Thanks so much to everyone who came out to see Minnesota animation at MinnAnimate 5 last night! Here are some photos from the Q and A’s.
Trevor Adams re-writes cinema history by cutting the film emulsion off the film base with sharp objects, subjects it all to pen and paint and flashes it all before our eyes. He is a magician who reveals infinity with the tiniest movements. Which is another way to say that he works directly on film, animating dreamlike stories of the lives around him.
John Akre is an animator and videomaker who lives in Minneapolis. He co-owns Green Jeans Media with Beth Peloff and has made three animated features and something like 100 animated shorts that have screened around the world. He likes to take stop motion animation to the streets with his Sloppy Films Animation Station. He teaches animation to young people at schools, after school programs and summer camps, and to slightly less young people at Hamline University.
Lukas is from Saint Paul, Minnesota. He is currently studying animation.
Misha Ardichvili is a film-maker from Roseville, MN. He recently graduated high school and spends his time film-making at a local television station (CTV North Suburbs). He made Deadringer last summer as a part of his internship and finished animating in the fall.
Brian Barber is an animator, illustrator and designer in Duluth, MN. He works on TV Ads, music videos, corporate videos and more. You can see his work at http://brianbarber.tv and at http://brianbarber.com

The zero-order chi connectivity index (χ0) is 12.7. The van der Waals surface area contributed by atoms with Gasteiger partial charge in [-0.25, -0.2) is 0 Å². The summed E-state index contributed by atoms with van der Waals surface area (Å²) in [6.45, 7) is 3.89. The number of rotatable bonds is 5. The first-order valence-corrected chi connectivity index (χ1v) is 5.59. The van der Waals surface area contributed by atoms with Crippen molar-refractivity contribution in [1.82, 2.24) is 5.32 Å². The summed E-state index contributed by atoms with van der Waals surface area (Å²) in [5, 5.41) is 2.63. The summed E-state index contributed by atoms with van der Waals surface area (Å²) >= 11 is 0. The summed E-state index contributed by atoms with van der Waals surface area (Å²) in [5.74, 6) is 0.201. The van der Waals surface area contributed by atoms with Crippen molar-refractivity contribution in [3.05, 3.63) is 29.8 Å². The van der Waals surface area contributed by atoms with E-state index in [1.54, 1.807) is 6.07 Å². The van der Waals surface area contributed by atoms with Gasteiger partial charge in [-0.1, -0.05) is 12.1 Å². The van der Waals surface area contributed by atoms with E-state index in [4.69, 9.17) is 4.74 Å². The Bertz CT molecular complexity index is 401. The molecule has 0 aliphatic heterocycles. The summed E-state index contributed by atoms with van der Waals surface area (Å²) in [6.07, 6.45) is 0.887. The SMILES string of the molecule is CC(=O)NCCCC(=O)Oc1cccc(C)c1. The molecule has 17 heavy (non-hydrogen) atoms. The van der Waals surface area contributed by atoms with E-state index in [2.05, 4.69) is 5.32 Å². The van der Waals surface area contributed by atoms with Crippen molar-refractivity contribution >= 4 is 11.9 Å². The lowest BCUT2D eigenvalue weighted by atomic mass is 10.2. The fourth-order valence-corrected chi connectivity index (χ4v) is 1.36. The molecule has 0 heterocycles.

Susan Shay Brugger
Susan has been animating in Flash/Animate for a number of years, focusing on non-humans relating to other non-humans. When she’s not animating, she designs motion graphics and supervises CGI and 3d production at Theory Studios.
Adam Dargan is an experimental animator and filmmaker working to bridge the gap between traditional and contemporary art-making practices. He works primarily with analog film to explore texture and movement of the medium. Then uses his knowledge of 3D software to manipulate these analog images into 3D environments. The combination of analog and digital mediums allows him to create imagery that highlights new perspectives on the media we are typically exposed to.
Cody Greene is an independent animator who deals in simple shapes and color to deliver short, but poignant stories.
Cable Hardin has been making films and animation for tv, film, and web for decades. He also teaches film and animation at South Dakota State University as well as organizing animation and film exhibition (SoDak Motion/SoDak Animation Festival, 2008-present). Cable has also specialized in makeup special effects for film and tv. Other titles in his filmography include White Out (2015), The Uncle Mike Show (2013), Look to the Sea (2010), Beard and Moustache Experiments (2008) and Ancestors (2006).
Ed Heyl is an animator, artist and fool who lives in Minneapolis.
Robert Jersak is a full-time faculty member at Century College and a part-time animator on his own time. He still doesn’t know what he’s doing. He’s taking it all one frame at a time.
Eric Kreidler is a Minneapolis-based motion designer and animator. He is co-owner with his wife Gretchen Blase Kreidler of eg design, a creative studio specializing in graphic design, motion design, illustration, and animation. Eric has directed children’s music videos for Sesame Street, Danny Weinkauf, and The Bazillions.
Marcie LaCerte is an animation student in Minneapolis. She’s interested in experimental media art and spends most of her free time watching videos on the Internet. She also likes psychology, podcasts, sleeping, and eating.
Olubukola Laditan has been in the entertainment industry for over 7 years. He is an independent animator who lives in Minneapolis Minnesota.
Noah Lawrence-Holder is an illustrator and animator from Madison, Wisconsin. He began attending the Minneapolis College of Art and Design in 2013. He has a penchant for cheese and small dogs.